Epilepsy Isn’t As Rare As Many Might Think — And Cases Are Increasing

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An estimated 3 million people and nearly half a million children have epilepsy across the US, a new report from the Centers for Disease Control and Prevention found. That equates to approximately 1.2% of the US population, an increase since the last assessment of epilepsy prevalence in the US.

“Epilepsy poses substantial individual and societal burdens that require heightened public health action,” wrote Matthew M. Zack MD and Rosemarie Kobau, MPH, at the Centers for Disease Control and Prevention, the Aug. 11 Morbidity and Mortality Weekly Report. “Persons with epilepsy often have multiple co-occurring conditions (e.g., stroke, heart disease, depression, or developmental delay) that complicate their epilepsy management, impair life goals, and contribute to early mortality.”

Epilepsy is a neurological disorder characterized by repeated seizures. Seizures occurs when the brain’s electrical activity behaves irregularly and leads to a variety of possible physical symptoms. Not all seizures look the same, and some may not be easily detectable to others. They can involve temporary loss of consciousness or awareness or a particular sense, involuntary muscular jerks, altered or rapid eye movement, twitching or other symptoms.

Few recent and reliable national estimates on the prevalence of epilepsy exist, and most states have no estimates on epilepsy prevalence, making it more difficult for public health and advocacy groups to address the issue. For this study, the CDC researchers analyzed data from the 2015 National Health Interview Survey for adults, the 2011-2012 National Survey of Children’s Health and the 2015 Current Population Survey data.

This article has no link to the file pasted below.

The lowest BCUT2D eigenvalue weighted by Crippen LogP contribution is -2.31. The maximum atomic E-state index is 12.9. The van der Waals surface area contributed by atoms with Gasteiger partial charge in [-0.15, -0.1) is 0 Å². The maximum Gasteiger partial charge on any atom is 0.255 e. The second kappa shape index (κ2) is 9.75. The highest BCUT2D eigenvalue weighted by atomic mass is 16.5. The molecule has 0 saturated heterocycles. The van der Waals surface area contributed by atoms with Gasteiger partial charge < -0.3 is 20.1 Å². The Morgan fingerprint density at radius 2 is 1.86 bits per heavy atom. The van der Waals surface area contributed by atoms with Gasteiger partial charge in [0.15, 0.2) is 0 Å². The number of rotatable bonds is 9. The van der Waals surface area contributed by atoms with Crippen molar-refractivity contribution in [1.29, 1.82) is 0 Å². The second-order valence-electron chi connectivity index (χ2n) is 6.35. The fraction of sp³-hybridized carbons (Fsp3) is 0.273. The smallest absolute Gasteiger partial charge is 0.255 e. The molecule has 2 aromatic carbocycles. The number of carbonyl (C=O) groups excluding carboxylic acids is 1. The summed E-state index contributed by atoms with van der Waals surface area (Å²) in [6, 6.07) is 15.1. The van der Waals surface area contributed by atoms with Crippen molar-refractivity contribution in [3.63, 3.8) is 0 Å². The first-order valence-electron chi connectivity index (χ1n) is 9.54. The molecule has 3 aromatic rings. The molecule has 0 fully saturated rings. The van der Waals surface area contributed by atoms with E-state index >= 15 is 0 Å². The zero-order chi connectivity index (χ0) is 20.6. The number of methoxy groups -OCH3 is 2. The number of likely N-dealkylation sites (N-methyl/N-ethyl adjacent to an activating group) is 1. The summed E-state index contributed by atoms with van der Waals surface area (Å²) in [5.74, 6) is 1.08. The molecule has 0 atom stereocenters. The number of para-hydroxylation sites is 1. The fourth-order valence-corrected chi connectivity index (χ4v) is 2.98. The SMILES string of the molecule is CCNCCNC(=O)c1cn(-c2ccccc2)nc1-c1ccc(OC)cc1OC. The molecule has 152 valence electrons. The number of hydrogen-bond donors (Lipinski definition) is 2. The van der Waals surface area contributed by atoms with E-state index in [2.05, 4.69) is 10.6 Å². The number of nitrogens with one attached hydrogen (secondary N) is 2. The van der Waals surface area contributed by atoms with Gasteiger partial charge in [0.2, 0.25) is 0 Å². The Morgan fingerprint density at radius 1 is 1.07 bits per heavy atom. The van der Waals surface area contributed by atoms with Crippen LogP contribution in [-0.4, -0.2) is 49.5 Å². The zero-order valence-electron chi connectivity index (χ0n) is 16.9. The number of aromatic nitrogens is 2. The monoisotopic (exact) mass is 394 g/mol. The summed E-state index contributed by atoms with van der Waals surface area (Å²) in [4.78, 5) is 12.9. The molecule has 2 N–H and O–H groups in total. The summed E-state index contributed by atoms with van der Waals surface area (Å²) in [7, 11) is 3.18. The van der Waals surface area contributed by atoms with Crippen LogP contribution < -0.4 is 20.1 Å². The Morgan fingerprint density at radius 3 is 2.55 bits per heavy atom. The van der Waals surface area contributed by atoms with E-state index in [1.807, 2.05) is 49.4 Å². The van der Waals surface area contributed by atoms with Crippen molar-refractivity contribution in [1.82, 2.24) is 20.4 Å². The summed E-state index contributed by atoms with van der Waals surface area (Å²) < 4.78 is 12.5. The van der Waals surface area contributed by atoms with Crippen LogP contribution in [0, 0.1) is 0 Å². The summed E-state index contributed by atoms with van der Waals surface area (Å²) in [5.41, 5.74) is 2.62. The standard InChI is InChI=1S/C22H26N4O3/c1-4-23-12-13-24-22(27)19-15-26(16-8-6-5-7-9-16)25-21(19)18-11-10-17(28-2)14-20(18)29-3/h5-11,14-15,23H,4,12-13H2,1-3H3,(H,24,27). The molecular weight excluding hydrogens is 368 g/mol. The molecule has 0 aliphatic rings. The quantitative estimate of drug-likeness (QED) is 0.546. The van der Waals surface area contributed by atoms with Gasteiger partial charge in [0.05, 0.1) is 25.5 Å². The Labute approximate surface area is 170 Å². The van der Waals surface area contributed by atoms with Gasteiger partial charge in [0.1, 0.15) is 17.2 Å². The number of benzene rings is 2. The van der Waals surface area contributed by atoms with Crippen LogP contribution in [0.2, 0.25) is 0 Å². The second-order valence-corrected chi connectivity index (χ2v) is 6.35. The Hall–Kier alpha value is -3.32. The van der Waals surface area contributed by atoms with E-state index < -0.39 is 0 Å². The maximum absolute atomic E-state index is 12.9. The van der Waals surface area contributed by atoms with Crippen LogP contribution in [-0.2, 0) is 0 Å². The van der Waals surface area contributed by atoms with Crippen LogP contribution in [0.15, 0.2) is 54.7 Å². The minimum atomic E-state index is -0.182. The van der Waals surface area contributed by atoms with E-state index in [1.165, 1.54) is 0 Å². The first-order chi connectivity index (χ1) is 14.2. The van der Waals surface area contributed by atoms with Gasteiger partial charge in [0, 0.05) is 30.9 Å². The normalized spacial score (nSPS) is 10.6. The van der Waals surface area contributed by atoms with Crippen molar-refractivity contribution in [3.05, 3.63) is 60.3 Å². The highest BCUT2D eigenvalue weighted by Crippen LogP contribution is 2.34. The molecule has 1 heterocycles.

Researchers classified adults with epilepsy if they had experience at least once seizure in the past year and/or they had a doctor’s diagnosis of the condition and were taking medication to manage it. Children similarly were included in the estimates if their parents reported that their child received a physician’s diagnosis of epilepsy or a seizure disorder.

The combined data sets revealed that 1.2% of people in the US have active epilepsy. The prevalence is even higher, at 3.4%, among adults ages 20-64 who receive Medicaid. These estimates took into account differences in age or income that could have influenced prevalence of the disorder.

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Previous estimates of epilepsy prevalence had been 1% of the US population using data from 2010 and 2013, or 0.8% of the population using data from 2007-2011. The authors noted that some of the increase in overall number of cases is likely linked to increased population growth, especially since the estimates for individual states closely follows population trends in those states.

Another possible contributor for the increase is better identification of the disorder.

“We probably are better educating families and the lay population about what would be the symptoms of epilepsy, such as loss of consciousness or convulsion,” said James Riviello, MD, a pediatric neurologist at Texas Children’s Hospital in Houston. He also noted substantial improvements in technology that allow longer term, more precise EEG testing (used to track the brain’s electrical activity).